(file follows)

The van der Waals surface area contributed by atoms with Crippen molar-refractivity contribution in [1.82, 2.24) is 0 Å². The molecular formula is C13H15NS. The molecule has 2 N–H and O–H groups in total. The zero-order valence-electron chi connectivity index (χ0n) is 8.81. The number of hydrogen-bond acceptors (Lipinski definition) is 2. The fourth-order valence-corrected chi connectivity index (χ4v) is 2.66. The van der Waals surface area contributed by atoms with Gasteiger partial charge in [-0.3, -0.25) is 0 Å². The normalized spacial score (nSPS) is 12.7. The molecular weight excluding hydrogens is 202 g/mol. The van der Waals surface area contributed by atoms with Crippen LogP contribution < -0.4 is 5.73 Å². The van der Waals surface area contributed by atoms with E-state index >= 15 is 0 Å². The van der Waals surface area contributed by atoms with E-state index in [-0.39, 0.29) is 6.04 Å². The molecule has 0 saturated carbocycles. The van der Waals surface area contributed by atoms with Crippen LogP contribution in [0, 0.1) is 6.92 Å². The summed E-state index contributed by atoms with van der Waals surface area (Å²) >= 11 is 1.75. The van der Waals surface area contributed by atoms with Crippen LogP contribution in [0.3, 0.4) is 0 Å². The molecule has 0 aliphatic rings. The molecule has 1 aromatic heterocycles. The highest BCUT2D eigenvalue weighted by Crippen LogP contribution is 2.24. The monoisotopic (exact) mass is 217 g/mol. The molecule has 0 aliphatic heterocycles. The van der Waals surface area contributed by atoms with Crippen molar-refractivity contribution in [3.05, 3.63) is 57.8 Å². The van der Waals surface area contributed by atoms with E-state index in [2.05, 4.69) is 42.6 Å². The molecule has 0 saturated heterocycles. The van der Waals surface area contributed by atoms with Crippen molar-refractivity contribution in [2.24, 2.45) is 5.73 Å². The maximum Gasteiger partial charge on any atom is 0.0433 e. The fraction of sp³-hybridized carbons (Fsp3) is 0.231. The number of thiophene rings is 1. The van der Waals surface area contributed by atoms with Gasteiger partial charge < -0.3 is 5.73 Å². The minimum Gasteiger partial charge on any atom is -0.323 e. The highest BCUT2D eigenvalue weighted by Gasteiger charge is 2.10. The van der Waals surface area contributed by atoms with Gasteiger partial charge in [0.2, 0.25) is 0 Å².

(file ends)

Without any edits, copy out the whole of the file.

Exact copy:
The van der Waals surface area contributed by atoms with Crippen molar-refractivity contribution in [1.82, 2.24) is 0 Å². The molecular formula is C13H15NS. The molecule has 2 N–H and O–H groups in total. The zero-order valence-electron chi connectivity index (χ0n) is 8.81. The number of hydrogen-bond acceptors (Lipinski definition) is 2. The fourth-order valence-corrected chi connectivity index (χ4v) is 2.66. The van der Waals surface area contributed by atoms with Gasteiger partial charge in [-0.3, -0.25) is 0 Å². The normalized spacial score (nSPS) is 12.7. The molecular weight excluding hydrogens is 202 g/mol. The van der Waals surface area contributed by atoms with Crippen LogP contribution < -0.4 is 5.73 Å². The van der Waals surface area contributed by atoms with E-state index >= 15 is 0 Å². The van der Waals surface area contributed by atoms with E-state index in [-0.39, 0.29) is 6.04 Å². The molecule has 0 saturated carbocycles. The van der Waals surface area contributed by atoms with Crippen LogP contribution in [0, 0.1) is 6.92 Å². The summed E-state index contributed by atoms with van der Waals surface area (Å²) >= 11 is 1.75. The van der Waals surface area contributed by atoms with Crippen LogP contribution in [0.3, 0.4) is 0 Å². The molecule has 0 aliphatic rings. The molecule has 1 aromatic heterocycles. The highest BCUT2D eigenvalue weighted by Crippen LogP contribution is 2.24. The monoisotopic (exact) mass is 217 g/mol. The molecule has 0 aliphatic heterocycles. The van der Waals surface area contributed by atoms with Crippen molar-refractivity contribution in [3.05, 3.63) is 57.8 Å². The van der Waals surface area contributed by atoms with E-state index in [2.05, 4.69) is 42.6 Å². The molecule has 0 saturated heterocycles. The van der Waals surface area contributed by atoms with Crippen molar-refractivity contribution in [2.24, 2.45) is 5.73 Å². The maximum Gasteiger partial charge on any atom is 0.0433 e. The fraction of sp³-hybridized carbons (Fsp3) is 0.231. The number of thiophene rings is 1. The van der Waals surface area contributed by atoms with Gasteiger partial charge < -0.3 is 5.73 Å². The minimum Gasteiger partial charge on any atom is -0.323 e. The highest BCUT2D eigenvalue weighted by Gasteiger charge is 2.10. The van der Waals surface area contributed by atoms with Gasteiger partial charge in [0.2, 0.25) is 0 Å².